It was an era when the N.F.L. had abundant talent at the position; Karras’s contemporaries included the Hall of Famers Bob Lilly and Merlin Olsen. But Karras was an especially versatile pass rusher, known around the league for his combination of strength, speed and caginess. His furious approach — Plimpton described it as a “savage, bustling style of attack” — earned him the nickname the Mad Duck.
“Most defensive tackles have one move, they bull head-on,” Doug Van Horn, a New York Giants offensive lineman who had to block Karras, said in 1969. “Not Alex. There is no other tackle like him. He has inside and outside moves, a bull move where he puts his head down and runs over you, or he’ll just stutter-step you like a ballet dancer.”
Karras was named to four Pro Bowls, and he was a member of the N.F.L’s All-Decade team of the 1960s. He was not elected to the Hall of Fame, however, which has sometimes been attributed to the fact that the Lions fielded mostly undistinguished teams during his tenure. In Karras’s only playoff game, the Lions lost to the Dallas Cowboys by the unlikely score of 5-0 in 1970.
Read on at the Times for lots more. Some of my favorite Karras items:
- You can get an overview of his career in the Alex Karras entry on Wikipedia. He was recognized as part of the all-1960s Defense Team by the Pro Football Hall of Fame and won the 1957 Outland Trophy winner as the country’s best collegiate lineman and was a first- or second-team All-NFL choice nine times in his 12-year career.
- The Detroit Lions have an obituary from the Karras family that includes a tribute photo gallery. and some memories posted to Twitter. On the right (at least this morning) is an brief video chat with Karras from 2003 on the Paper Lion reunion.
- Participatory journalist George Plimpton’s book Paper Lion: Confessions of a Last String Quarterback is an incredible book that tells the story of Plimpton’s training with the Detroit Lions. It remains one of the best behind the scenes looks at the NFL. Karras is one of the stars of the book and the pair remained friends. Here’s a video of Plimpton & Karras talking about wresting.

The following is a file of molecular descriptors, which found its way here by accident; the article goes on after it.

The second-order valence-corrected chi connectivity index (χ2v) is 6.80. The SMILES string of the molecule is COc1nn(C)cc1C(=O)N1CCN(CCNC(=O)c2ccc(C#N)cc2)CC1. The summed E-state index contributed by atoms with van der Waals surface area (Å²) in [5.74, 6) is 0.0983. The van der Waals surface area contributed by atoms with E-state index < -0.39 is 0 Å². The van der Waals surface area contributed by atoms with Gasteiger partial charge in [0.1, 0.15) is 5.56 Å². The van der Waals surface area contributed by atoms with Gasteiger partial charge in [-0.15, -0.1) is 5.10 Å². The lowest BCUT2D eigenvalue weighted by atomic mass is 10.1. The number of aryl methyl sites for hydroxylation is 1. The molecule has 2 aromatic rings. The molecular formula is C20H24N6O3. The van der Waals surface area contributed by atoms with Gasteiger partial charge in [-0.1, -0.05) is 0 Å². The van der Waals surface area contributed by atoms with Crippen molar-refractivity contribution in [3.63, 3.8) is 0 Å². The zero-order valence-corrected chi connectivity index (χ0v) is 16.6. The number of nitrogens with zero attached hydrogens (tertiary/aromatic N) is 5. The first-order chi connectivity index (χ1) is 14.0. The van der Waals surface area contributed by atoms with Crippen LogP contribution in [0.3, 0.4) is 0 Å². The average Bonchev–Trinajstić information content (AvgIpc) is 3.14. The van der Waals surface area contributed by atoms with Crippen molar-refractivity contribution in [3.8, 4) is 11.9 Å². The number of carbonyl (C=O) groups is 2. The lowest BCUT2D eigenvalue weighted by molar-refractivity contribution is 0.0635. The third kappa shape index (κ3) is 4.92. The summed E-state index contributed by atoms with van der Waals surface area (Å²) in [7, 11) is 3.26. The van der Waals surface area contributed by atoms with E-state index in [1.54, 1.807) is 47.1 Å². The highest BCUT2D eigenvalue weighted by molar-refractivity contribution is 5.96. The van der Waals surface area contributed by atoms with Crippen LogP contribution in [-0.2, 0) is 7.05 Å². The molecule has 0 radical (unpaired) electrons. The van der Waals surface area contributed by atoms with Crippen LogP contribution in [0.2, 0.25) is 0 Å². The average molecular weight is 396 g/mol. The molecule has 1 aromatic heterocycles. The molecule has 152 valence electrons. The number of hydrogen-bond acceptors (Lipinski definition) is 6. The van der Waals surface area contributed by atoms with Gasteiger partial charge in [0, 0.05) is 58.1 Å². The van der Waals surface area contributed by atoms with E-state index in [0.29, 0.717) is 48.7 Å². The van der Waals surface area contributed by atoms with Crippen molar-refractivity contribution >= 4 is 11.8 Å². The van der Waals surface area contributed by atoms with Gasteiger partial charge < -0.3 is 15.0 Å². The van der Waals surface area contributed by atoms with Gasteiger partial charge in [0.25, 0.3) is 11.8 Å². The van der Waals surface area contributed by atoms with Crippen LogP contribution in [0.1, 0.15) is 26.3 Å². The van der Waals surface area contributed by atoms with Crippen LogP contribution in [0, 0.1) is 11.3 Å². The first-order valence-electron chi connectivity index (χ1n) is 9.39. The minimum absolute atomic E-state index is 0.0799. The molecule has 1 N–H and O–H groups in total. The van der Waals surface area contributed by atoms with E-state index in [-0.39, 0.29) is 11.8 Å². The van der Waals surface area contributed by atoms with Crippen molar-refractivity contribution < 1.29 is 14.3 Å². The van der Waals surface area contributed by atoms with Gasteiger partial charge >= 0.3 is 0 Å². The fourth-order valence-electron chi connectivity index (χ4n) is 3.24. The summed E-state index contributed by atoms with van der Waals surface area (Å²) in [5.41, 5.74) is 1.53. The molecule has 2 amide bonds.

- ESPN has a 2004 interview with Alex Karras about his football career, a $9000 annual salary and his reunion with Lions teammates. He also touches on the dangers of the game and health impacts. Karras was part of a 3500 player lawsuit against the NFL for negative health impacts and ultimately he suffered from dementia and other symptoms. There’s also an interesting interview of Karras from last year that touches on a variety of subjects including his Iowa Hawkeye & NFL career and his work as an actor.
- One of my favorite roles he played was Mongo in Mel Brooks Blazing Saddles. Click that link for some of the slightly off-color but totally hilarious clips.
September 7, 2012
Here’s the latest in the always popular Michigan in Pictures Duckie Series.
Seriously, untouched—-exactly how it grew and the markings are natural…just a little saturation of color and edging but this is really Gods duck.
May 31, 2012
Update (June 1): The Michigan DNR reports that fire crews are making good progress on the Duck Lake Fire in Luce County and that campgrounds, state parks, resorts and other businesses throughout the region and the Upper Peninsula are ready & waiting to deliver Pure Michigan fun!
The massive Duck Lake Fire, which started with a lightning strike last week, has burned over 22,000 acres and destroyed almost 100 structures. Over 200 firefighters from Michigan along with aerial water bombing crews have been fighting the fire, which they estimate to be 55% contained. Absolute Michigan has a bunch of photos, videos and links for the Duck Lake Fire.
You can see more photos there and on the Michigan DNR Facebook.
August 18, 2009
The Exposure.Detroit May Exhibit Opening Party takes place this Friday (May 16) from 7pm – 10pm at the Bean & Leaf Cafe in Royal Oak. The show features five photographers: Paul, Eric, Amy, Nicole and Ross and you can learn more about Exposure.Detroit and the upcoming exhibit from the Exposure.Detroit group on Flickr.
February 22, 2008
I was shooting some duck pictures today when all the sudden something startled all the ducks. Calm to chaos in less than a second. I managed to snap off 4-5 pics before I got a little panicked and got out of the way.
We’ve all heard of the many Inuit names for snow. In case anyone was wondering, ducks are pretty much the same. There’s quite a collection of names for a group of ducks including a paddling of ducks or a raft of ducks (when floating along), a plump or team of ducks (in flight overhead), a brace of ducks (post hunting I believe) or a dopping of ducks (when diving). More ducks on Michigan in Pictures.
None of these seemed quite right but fortunately there’s also a flush of ducks, which I’m going to assume covers exactly this scenario.